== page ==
This week's most high-profile film release is the big-screen adaptation of Tinker, Tailor, Soldier, Spy, John le Carré's 1974 cold-war espionage thriller. The natural comparison however is not that between book and film but between film and the 1979 TV miniseries starring Alec Guinness. There are plenty of good things to be said about Tomas Alfredson's film and it stands up well against the contemporaneous and impeccably produced TV adaptation, a high point of BBC TV drama.
One of the key elements to not only the detail of the productions but also the essence of the drama is the issue of what it means to be British, and specifically perhaps, English. Loyalty to a country is a difficult thing to explain, in the same way that the cultural essence of nationality is difficult to define: the treacherous mole, once caught explains that his decision was largely 'aesthetic'.
It is the aesthetic with which Alfredson and (TV director) John Irvin approach this tricky question. The designs and direction skip from the anonymous interiors in which the spies operate, straight out into the home counties. The light is cool - autumnal - and grey. A college lecturer discusses 'her boys' and a put-out-to-pasture spook undertakes a position as a public schoolmaster. Everyone walks. When they talk at all, as so much is done with looks and tacit understandings, they talk understatedly. This is the England of AE Housman, in which wistful characters have been disabused of their preconceptions of the glory of conflict. They recognise that what precious little glory could be ascribed to their predecessors in real war, there is none for one another in the secret, closed-off world of the phoney one - and that this extends to their personal relationships.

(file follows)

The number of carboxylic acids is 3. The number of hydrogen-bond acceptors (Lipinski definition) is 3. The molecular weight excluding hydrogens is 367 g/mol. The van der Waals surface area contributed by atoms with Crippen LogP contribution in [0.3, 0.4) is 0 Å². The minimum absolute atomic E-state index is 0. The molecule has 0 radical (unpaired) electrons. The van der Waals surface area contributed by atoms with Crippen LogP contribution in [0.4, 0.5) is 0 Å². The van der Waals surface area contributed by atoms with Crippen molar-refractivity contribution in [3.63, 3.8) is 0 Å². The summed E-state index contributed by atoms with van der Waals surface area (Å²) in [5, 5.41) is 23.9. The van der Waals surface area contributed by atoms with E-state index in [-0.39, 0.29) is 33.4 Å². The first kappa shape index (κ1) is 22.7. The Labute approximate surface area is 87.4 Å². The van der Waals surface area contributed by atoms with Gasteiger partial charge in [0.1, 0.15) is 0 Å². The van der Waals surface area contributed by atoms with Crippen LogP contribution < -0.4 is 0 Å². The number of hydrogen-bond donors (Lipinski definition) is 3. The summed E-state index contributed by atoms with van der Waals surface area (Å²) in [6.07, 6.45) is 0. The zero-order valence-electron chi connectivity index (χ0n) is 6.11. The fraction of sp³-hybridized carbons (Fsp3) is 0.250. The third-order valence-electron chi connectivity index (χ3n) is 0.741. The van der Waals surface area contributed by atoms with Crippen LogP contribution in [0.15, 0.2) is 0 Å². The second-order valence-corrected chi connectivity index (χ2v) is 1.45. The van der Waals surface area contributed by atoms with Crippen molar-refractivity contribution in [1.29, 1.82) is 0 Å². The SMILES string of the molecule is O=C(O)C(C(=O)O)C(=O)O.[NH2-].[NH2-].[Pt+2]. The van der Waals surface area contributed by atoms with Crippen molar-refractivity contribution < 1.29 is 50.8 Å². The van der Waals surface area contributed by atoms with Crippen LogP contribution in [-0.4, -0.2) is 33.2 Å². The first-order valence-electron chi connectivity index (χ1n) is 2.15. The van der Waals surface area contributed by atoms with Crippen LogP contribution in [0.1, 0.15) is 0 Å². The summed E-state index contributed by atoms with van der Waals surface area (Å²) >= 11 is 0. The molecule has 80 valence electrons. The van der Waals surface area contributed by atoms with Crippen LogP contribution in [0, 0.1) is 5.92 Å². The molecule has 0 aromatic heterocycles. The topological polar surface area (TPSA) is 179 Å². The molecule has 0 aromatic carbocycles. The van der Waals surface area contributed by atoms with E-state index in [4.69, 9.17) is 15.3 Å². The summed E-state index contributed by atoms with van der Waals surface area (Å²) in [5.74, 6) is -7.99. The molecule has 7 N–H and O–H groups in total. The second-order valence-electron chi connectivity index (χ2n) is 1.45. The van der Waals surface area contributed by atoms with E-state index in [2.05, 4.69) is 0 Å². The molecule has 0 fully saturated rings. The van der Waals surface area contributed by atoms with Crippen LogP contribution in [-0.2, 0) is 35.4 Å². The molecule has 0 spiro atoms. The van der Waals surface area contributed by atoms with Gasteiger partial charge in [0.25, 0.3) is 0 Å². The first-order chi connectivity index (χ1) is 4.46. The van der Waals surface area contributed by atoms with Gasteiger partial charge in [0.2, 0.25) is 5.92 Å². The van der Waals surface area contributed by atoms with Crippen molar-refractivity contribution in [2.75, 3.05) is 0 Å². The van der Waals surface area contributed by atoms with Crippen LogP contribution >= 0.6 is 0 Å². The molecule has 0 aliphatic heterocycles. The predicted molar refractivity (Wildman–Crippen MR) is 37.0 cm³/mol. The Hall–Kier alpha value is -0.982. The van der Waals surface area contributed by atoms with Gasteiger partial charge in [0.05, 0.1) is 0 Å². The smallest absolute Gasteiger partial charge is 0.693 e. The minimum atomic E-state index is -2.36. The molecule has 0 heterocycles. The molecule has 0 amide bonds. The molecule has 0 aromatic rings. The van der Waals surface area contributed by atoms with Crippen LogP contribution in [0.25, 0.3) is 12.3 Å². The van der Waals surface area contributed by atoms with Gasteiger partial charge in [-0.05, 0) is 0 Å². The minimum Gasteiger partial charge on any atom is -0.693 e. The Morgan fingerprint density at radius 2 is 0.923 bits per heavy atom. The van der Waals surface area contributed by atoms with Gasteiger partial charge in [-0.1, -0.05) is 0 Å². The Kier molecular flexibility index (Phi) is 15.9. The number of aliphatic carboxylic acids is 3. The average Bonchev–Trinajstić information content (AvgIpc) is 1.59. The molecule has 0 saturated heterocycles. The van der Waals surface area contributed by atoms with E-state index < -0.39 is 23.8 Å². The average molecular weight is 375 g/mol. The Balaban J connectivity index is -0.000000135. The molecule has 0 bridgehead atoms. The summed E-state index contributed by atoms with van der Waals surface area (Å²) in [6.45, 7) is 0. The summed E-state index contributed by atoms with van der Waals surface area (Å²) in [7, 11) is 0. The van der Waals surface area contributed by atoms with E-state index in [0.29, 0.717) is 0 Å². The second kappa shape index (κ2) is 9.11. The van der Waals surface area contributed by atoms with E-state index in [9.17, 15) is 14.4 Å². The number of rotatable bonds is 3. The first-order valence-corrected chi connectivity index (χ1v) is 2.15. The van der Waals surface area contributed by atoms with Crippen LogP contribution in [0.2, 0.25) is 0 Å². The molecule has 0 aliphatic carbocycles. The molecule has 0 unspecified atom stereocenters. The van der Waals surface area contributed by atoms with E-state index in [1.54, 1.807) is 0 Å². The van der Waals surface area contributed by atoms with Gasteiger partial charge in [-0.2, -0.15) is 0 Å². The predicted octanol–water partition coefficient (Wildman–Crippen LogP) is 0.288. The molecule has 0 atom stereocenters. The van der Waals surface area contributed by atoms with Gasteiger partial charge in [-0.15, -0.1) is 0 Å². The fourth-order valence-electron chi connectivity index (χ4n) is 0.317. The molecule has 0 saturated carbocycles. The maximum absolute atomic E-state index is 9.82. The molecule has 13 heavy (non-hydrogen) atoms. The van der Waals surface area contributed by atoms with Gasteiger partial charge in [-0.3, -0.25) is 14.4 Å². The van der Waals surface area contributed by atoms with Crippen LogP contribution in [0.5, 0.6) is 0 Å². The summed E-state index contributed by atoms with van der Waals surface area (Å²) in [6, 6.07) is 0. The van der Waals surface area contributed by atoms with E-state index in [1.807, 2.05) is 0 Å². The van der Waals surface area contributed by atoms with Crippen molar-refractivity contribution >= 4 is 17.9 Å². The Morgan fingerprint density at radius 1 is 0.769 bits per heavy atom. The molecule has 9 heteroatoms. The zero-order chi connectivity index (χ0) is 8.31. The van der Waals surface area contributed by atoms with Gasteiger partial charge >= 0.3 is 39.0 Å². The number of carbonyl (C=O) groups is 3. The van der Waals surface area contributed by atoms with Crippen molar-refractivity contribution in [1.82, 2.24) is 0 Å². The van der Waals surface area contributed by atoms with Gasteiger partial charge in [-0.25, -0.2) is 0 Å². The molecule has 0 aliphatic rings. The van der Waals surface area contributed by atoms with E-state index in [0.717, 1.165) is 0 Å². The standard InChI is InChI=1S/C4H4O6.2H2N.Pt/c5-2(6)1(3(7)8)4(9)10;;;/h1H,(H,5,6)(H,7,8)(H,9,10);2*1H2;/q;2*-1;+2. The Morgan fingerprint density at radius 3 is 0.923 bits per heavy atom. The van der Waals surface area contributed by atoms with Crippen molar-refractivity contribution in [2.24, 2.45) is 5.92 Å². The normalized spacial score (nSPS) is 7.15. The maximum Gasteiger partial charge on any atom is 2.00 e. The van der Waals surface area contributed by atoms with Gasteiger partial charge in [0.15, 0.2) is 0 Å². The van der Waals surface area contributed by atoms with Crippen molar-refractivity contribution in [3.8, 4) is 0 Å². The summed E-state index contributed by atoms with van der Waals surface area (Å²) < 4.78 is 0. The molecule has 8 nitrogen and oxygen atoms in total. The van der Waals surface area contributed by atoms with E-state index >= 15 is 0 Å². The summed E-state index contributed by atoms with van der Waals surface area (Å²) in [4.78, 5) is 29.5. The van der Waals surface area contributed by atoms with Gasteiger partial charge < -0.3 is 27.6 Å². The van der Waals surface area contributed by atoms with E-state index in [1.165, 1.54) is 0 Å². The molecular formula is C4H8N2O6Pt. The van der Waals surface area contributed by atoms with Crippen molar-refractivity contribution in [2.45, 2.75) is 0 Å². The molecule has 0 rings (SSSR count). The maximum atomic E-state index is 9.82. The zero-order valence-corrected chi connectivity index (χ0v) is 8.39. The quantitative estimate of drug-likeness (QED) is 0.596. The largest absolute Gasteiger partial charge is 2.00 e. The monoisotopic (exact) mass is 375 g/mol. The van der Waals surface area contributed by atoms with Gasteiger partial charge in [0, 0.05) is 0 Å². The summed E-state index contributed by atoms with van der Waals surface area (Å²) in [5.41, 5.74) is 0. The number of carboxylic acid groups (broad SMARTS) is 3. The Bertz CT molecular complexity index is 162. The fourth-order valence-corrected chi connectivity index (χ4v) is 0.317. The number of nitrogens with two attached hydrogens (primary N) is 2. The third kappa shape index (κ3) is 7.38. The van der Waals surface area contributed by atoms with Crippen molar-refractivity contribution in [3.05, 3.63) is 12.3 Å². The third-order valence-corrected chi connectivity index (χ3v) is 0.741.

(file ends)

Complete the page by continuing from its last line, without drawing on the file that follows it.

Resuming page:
Music then is a key player, making overt what the men naturally attempt to keep covert. Alfredson has employed Alberto Iglesias to produce a super score, a spare, chamber suite of music that manages tension and threadbare emptiness. There is even Elgar by the back door, the Salut d'Amour played by a jazz trio behind closed doors in a Budapest arcade. But none of this can match the music of the late Geoffrey Burgon (who won an Ivor Novello Award for the score for TV). If the opening credits speak of something dramatic then the famous setting of the Nunc Dimittis that closes each episode is something altogether more elegiac:
It's music at once nestled in the choral tradition that is the distant backdrop to the locations and lives of the characters but also ringing with a solo bugle with all its martial connotations. The modal steps between the voice and trumpet extend into the melody, old musical devices, incorporated in the compositional DNA of that most English, and pastorally evocative of composers, Benjamin Britten. This music is what the story is about, things lost in their solidity and objectivity to the mist of time, but no less real for that.